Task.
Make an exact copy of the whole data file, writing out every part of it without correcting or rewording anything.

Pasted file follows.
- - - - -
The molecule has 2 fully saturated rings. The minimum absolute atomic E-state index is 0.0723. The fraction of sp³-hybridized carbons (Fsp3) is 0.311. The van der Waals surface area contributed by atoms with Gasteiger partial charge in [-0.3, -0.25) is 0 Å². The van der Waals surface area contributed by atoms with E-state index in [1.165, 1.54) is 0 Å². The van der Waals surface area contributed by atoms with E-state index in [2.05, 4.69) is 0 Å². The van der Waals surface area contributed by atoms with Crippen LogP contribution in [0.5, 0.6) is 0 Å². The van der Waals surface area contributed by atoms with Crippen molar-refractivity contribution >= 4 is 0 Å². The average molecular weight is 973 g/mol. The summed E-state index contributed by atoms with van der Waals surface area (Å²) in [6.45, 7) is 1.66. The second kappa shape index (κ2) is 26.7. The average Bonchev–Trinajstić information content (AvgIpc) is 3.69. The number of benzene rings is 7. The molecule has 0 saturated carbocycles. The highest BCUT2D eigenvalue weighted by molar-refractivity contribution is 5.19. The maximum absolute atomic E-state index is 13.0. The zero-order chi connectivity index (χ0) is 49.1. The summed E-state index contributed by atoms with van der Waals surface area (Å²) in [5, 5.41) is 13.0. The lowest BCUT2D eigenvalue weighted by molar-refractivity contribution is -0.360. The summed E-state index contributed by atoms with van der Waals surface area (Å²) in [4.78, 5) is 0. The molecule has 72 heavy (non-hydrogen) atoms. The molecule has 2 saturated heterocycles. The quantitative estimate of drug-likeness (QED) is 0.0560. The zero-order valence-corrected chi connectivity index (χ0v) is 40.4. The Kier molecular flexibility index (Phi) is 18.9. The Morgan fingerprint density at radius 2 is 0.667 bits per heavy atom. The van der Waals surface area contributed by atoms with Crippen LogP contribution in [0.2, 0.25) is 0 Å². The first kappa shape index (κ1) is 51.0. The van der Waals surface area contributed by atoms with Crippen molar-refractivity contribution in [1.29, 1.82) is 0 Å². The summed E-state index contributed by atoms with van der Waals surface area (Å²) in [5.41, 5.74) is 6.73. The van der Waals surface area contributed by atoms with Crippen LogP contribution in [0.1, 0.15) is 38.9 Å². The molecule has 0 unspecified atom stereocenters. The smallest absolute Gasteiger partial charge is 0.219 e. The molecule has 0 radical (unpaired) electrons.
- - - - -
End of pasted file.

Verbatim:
The molecule has 2 fully saturated rings. The minimum absolute atomic E-state index is 0.0723. The fraction of sp³-hybridized carbons (Fsp3) is 0.311. The van der Waals surface area contributed by atoms with Gasteiger partial charge in [-0.3, -0.25) is 0 Å². The van der Waals surface area contributed by atoms with E-state index in [1.165, 1.54) is 0 Å². The van der Waals surface area contributed by atoms with E-state index in [2.05, 4.69) is 0 Å². The van der Waals surface area contributed by atoms with Crippen LogP contribution in [0.5, 0.6) is 0 Å². The van der Waals surface area contributed by atoms with Crippen molar-refractivity contribution >= 4 is 0 Å². The average molecular weight is 973 g/mol. The summed E-state index contributed by atoms with van der Waals surface area (Å²) in [6.45, 7) is 1.66. The second kappa shape index (κ2) is 26.7. The average Bonchev–Trinajstić information content (AvgIpc) is 3.69. The number of benzene rings is 7. The molecule has 0 saturated carbocycles. The highest BCUT2D eigenvalue weighted by molar-refractivity contribution is 5.19. The maximum absolute atomic E-state index is 13.0. The zero-order chi connectivity index (χ0) is 49.1. The summed E-state index contributed by atoms with van der Waals surface area (Å²) in [5, 5.41) is 13.0. The lowest BCUT2D eigenvalue weighted by molar-refractivity contribution is -0.360. The summed E-state index contributed by atoms with van der Waals surface area (Å²) in [4.78, 5) is 0. The molecule has 72 heavy (non-hydrogen) atoms. The molecule has 2 saturated heterocycles. The quantitative estimate of drug-likeness (QED) is 0.0560. The zero-order valence-corrected chi connectivity index (χ0v) is 40.4. The Kier molecular flexibility index (Phi) is 18.9. The Morgan fingerprint density at radius 2 is 0.667 bits per heavy atom. The van der Waals surface area contributed by atoms with Crippen LogP contribution in [0.2, 0.25) is 0 Å². The first kappa shape index (κ1) is 51.0. The van der Waals surface area contributed by atoms with Crippen molar-refractivity contribution in [1.29, 1.82) is 0 Å². The summed E-state index contributed by atoms with van der Waals surface area (Å²) in [5.41, 5.74) is 6.73. The van der Waals surface area contributed by atoms with Crippen LogP contribution in [0.1, 0.15) is 38.9 Å². The molecule has 0 unspecified atom stereocenters. The smallest absolute Gasteiger partial charge is 0.219 e. The molecule has 0 radical (unpaired) electrons.